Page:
The track is a proclamation of love and liberation, pleading for the listener to join him in an idyllic sanctuary where love and trust reign supreme. His lyrics, “Come and share where love is free, harem / ‘Cause we would love your company, company,” serve as a metaphor for the sense of community Miguel seeks to foster – an oasis in an oft-misunderstood world. The song’s lush rhythms underscore this vision of shared experience, adding depth to Miguel’s musings. As with much of his work, ‘Harem’ showcases Miguel’s ability to balance sensual themes with intellectual exploration, positioning him as a distinctive voice in contemporary hip-hop and R&B.

Told You So

The track is a heady blend of silk-lined caution and promises, his voice floating over a rhythmic waterfall like a slick cipher. Miguel flexes his lyrical biceps with lines like “Every pleasure you taste has its price, babe.” He ain’t tiptoeing; he’s strutting between enticement and warning, offering freedom while reminding you nothing is free. It’s a hypnotic serenade, layered thick with Miguel’s sensuous warning – a comet swaying between love’s gravitational pull and the cosmic chill of regret. And when Miguel croons, “I don’t wanna say I told you so” – it reeks of prophecy-prematurely-fulfilled, an echo in a tunnel just before the train strikes.

City of Angels

It’s Miguel exploring the gap between himself and his city, LA, ‘the city of angels’. There’s melancholic introspection with lines like, “I was busy letting you down, woman/ When the City of Angels fell / I was nowhere to be found.” This joint serves up regret, loss, and self-reproach through a narrative metaphor of an apocalyptic LA. The track is steeped in futurism, weaving love and betrayal within an alien invasion narrative. His guilt over his failing relationship is mirrored in regret over his inability to save his city, and that’s what makes the track hit hard. It’s like peeping into Miguel’s personal diary, filled with emotive confessions and vivid imageries that encapsulate his complex relationship with his girl and his city. Miguel’s dope harmonies layered on stripped-down beats solidify “City of Angels” as a standout track on ‘War & Leisure’.

Caramelo Duro

Features: Kali Uchis

He effortlessly flows between English and Spanish, blurring boundaries and creating a musical melting pot. Miguel’s lyrics are a metaphorical rollercoaster, filled with candy-themed euphemism and innuendos that add an attractive layer of sensual tension. Its standout line, “Got that flavor, yeah, that’s something you can’t buy,” epitomizes the song’s mix of affection and desire, all wrapped in its candy motif. It’s a smooth fusion of R&B and Latin pop; Miguel’s velvet voice over funky basslines and Kali’s tender vocals, illustrating how seamlessly he weaves into the Latin pop landscape. A masterclass on how to shape an album with varying musical influences, while making each track stand out.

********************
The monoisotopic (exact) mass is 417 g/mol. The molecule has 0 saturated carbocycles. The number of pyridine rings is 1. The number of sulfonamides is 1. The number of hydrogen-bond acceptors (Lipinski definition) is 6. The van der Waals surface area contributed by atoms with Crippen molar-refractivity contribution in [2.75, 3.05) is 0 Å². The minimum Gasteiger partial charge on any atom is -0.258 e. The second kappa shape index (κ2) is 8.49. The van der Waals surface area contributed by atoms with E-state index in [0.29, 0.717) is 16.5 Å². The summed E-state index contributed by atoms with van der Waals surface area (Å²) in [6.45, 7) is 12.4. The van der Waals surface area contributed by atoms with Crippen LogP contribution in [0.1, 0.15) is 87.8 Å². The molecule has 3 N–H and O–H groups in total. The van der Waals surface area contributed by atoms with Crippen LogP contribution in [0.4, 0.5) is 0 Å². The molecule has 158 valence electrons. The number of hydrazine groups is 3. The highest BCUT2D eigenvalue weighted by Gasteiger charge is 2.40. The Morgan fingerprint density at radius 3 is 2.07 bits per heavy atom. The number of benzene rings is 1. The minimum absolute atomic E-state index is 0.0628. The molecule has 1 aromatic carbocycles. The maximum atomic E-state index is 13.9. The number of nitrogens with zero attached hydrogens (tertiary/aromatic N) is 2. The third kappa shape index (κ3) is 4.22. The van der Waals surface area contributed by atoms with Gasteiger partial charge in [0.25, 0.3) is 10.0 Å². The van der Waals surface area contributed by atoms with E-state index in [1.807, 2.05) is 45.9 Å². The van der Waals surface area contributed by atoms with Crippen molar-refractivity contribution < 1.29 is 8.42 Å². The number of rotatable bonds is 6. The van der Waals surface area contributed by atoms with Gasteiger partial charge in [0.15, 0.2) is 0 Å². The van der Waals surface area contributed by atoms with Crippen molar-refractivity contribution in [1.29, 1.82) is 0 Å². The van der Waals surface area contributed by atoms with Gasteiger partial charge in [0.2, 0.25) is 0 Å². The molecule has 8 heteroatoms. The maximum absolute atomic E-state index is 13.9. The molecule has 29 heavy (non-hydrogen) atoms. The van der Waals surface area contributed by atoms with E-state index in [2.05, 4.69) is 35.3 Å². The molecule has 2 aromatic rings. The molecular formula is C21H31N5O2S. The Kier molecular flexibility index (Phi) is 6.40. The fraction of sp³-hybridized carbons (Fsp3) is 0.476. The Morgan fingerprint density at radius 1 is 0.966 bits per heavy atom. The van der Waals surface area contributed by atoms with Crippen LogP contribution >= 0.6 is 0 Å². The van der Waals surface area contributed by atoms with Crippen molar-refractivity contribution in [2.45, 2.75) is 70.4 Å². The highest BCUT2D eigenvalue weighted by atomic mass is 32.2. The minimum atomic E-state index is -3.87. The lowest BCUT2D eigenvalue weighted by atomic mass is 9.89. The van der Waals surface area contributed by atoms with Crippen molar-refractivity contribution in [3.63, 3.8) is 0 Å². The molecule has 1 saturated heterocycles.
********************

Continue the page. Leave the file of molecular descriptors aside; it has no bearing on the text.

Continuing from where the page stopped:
Come Through and Chill

Features: J. Cole, Salaam Remi

Cole’s lyrical prowess adds a layer of depth. A standout line by Cole, “Know you’ve been on my mind like Kaepernick kneelin’ or police killings,” injects the personal narrative with poignant social commentary – a demonstration of how this track’s chill atmosphere is more multi-layered than just simply Miguel’s invitation for his girl to put on her sweats. With its seductive melodies and thought-provoking lines, “Come Through and Chill” expertly blends sensuality, emotion, and social consciousness, making it a highlight in Miguel’s roster.


Probing his relationship with mortality, spirituality, desire, and sanctity, the track’s mantra-like repetition underscores the near-religious experience of corporeal love. Miguel’s silky falsetto harmonizes a powerful ode to the divine of the feminine: “You, make me feel like a god / Make me feel like I’ve been anointed”. The monumental line gives a shout to his lover’s transformative power, linking love and worship. The track’s instrumental revs up the visceral energy with booming hip-hop drums and echoing chorals, punctuating Miguel’s spiritual awakening. The lyrics’ blend of spiritual and sensual imagery reflects a subtle shift in R&B’s thematic landscape, showcasing Miguel’s uncanny ability to craft a lyrical narrative that encapsulates the holistic experience of love, spirituality, and sexuality.


The track candidly addresses burning issues like systemic racism, political indifference and environmental neglect. Draped in soulful undertones, it echoes cries from the oppressed corners of society. Miguel’s heartfelt lyricism is a beacon of integrity – he’s not just a vocalist, but a voice for the voiceless. Miguel shakes the complacent with lines like, “Is that the look of freedom, now? By the way he treats those he does not need” – a brutal takedown of those in power who turn a blind eye to the marginalized. And the chorus, “We only suffer what we allow” hits hard, a stark call-out to society’s collective inaction. “Now” isn’t just a song, it’s a powerful discourse, and Miguel uses his lyrical genius to ensure the message hits home.